America rarely does time capsules anymore, but the ones it does should include videos from February 2011 of American TV reporters exulting in the triumph of the Arab Spring. “This is the sound of a people rising,” ABC’s Terry Moran told us from Cairo. For Egyptians, it was a day “when a people rose and made themselves a new country, a new world, a new life.”
That new life today looks depressingly like the old one. The military government of Hosni Mubarak has been replaced by the military government of Abdel Fatah al-Sissi. In between came the interregnum of the popularly elected Mohamed Morsi, unfortunately a leader of the repellent Muslim Brotherhood. He is now in jail.
I chose the Moran clip because it is so utterly American. Here at 6 minutes, 54 seconds is the charming American belief in a better day, in the wisdom of the people — in short, in democracy. The Obama administration itself acted on those impulses. It pulled the rug out from under Mubarak — never mind that he was America’s steadfast ally. Egypt is the most populous and powerful of all the Arab states — and it had made peace with Israel.
For the United States, trying to spread democracy is like love for a teenager — it has gotten us into no end of trouble. We turned our back on Mubarak, the dictator, appalling the Saudis, who don’t have quite the touching regard for democracy that we do. The Jordanians felt the same. They, too, think that democracy is dandy — for France, for Britain, for a whole lot of nations, but not, please, for the one called the Hashemite Kingdom of Jordan.
We made war in Iraq for a number of reasons — nonexistent weapons of mass destruction, a nonexistent link to the terrorist attacks of Sept. 11, 2001, and also to transform the place into a democracy that would be -- no kidding — a model for the entire Middle East. In his book “Foreign Policy Begins at Home,” Richard Haass, president of the Council on Foreign Relations, argues against this mindless embrace of democracy, arguing instead for caution. “Democracy is no panacea, and democracies in the Middle East are certain to be anything but mature democracies for decades to come, if ever.” That “if ever” is a bit of uncharacteristic optimism.
Haass dedicated his book to Brent Scowcroft, who was George H.W. Bush’s national security adviser. Scowcroft is what in foreign policy circles is called a “realist.” He tilts at no windmills; he was appalled at the second Iraq war — as was Haass — and he was instrumental in calling a halt to the first one while Saddam Hussein was still in power and in possession of his attack helicopters. The Shiites were soon to suffer — so were the Kurds — but this was not our affair. Realism insisted that Iraq not come apart. It was never going to be a democracy.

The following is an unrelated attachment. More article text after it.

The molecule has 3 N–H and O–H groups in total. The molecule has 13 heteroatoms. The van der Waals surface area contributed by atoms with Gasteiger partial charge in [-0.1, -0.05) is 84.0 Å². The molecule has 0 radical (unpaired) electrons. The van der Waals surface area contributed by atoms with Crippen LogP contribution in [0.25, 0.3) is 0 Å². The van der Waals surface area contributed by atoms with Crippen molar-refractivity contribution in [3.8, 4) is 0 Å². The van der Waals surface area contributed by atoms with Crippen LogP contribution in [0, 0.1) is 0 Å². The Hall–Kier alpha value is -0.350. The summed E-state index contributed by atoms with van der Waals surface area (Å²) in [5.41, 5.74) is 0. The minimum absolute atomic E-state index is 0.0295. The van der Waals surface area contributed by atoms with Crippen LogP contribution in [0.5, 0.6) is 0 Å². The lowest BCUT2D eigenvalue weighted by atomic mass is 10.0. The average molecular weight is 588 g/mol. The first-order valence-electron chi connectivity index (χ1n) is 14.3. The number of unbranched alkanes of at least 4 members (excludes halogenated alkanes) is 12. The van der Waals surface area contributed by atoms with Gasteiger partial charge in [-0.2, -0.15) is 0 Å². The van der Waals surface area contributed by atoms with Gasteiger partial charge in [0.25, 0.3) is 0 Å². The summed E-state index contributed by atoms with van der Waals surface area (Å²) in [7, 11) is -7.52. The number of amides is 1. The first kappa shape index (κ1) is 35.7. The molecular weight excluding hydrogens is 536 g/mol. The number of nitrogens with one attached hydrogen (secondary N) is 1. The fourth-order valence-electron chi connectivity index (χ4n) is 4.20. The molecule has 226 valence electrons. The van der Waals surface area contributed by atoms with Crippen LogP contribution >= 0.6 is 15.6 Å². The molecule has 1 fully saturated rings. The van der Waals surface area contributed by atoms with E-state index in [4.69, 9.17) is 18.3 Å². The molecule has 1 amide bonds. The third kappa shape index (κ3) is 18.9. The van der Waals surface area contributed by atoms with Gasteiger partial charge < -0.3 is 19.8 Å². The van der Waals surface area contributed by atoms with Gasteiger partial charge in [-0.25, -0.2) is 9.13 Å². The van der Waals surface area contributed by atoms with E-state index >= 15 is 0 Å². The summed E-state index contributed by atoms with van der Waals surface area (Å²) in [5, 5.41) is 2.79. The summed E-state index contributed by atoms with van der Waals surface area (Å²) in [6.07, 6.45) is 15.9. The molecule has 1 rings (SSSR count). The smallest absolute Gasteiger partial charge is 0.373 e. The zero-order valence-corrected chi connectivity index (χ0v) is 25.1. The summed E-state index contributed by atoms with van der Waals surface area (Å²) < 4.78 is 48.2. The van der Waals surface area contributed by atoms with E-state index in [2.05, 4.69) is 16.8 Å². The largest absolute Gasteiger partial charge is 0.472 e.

Now, we face a dilemma regarding Syria. Early on, I favored U.S. assistance to the moderates in that civil war — not because I thought they could establish a democracy but because I wanted the killing to end. (The death toll is now almost 200,000.) But Bashar al-Assad, like his father and even like Saddam Hussein, had kept the country together and — very important, indeed — was not a religious zealot who couldn’t abide the existence of Israel. Assad might have been an ophthalmologist back in England, but he was a pragmatist in his own country. Still, the Obama administration wanted him gone.
Now comes Haass again, this time to argue that the U.S. and others might have to somehow assist the loathed Assad. “The U.S. and Europe may have to live with, and even work with, a regime they have for years sought to remove,” he wrote recently in The Financial Times. It is a blunt, even brave, expression of foreign policy realism — the enemy of my enemy is my friend. The ultimate enemy in his case is the crazed Islamic State. Last week, it massacred more than 160 captured Syrian troops.
This sort of realism is often not pretty to look at — but neither are the consequences of ignoring it. For me, it does not mean that the U.S. has to be inert and, say, allow the slaughter of the Yazidis. But it does entail a vigilant cynicism, an appreciation that what works for us may not work for others, and finally, that our national interest, and that of our allies, may entail a certain healthy hypocrisy about democracy. Everyone should have it — but not quite yet.
Richard Cohen is a writer with the Washington Post Writers Group. He can be reached at firstname.lastname@example.org.